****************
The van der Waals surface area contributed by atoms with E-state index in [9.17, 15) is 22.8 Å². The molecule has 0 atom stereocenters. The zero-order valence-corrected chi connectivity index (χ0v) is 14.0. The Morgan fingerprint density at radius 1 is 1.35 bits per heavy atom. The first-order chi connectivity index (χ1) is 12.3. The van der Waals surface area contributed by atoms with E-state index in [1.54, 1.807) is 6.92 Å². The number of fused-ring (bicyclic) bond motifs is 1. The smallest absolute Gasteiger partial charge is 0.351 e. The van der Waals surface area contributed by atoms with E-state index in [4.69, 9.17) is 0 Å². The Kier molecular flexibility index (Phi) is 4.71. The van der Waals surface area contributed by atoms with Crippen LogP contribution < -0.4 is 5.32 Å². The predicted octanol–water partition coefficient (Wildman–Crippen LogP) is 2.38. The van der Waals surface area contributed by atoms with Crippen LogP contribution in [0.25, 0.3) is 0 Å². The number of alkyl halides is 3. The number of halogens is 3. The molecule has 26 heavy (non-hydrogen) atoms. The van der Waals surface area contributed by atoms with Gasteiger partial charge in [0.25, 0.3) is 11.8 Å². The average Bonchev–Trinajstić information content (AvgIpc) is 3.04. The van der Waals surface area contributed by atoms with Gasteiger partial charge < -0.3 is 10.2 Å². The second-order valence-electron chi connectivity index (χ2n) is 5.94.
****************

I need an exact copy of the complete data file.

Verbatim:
The van der Waals surface area contributed by atoms with E-state index in [9.17, 15) is 22.8 Å². The molecule has 0 atom stereocenters. The zero-order valence-corrected chi connectivity index (χ0v) is 14.0. The Morgan fingerprint density at radius 1 is 1.35 bits per heavy atom. The first-order chi connectivity index (χ1) is 12.3. The van der Waals surface area contributed by atoms with E-state index in [1.54, 1.807) is 6.92 Å². The number of fused-ring (bicyclic) bond motifs is 1. The smallest absolute Gasteiger partial charge is 0.351 e. The van der Waals surface area contributed by atoms with E-state index in [4.69, 9.17) is 0 Å². The Kier molecular flexibility index (Phi) is 4.71. The van der Waals surface area contributed by atoms with Crippen LogP contribution < -0.4 is 5.32 Å². The predicted octanol–water partition coefficient (Wildman–Crippen LogP) is 2.38. The van der Waals surface area contributed by atoms with Crippen LogP contribution in [0.25, 0.3) is 0 Å². The number of alkyl halides is 3. The number of halogens is 3. The molecule has 26 heavy (non-hydrogen) atoms. The van der Waals surface area contributed by atoms with Gasteiger partial charge in [0.25, 0.3) is 11.8 Å². The average Bonchev–Trinajstić information content (AvgIpc) is 3.04. The van der Waals surface area contributed by atoms with Gasteiger partial charge < -0.3 is 10.2 Å². The second-order valence-electron chi connectivity index (χ2n) is 5.94.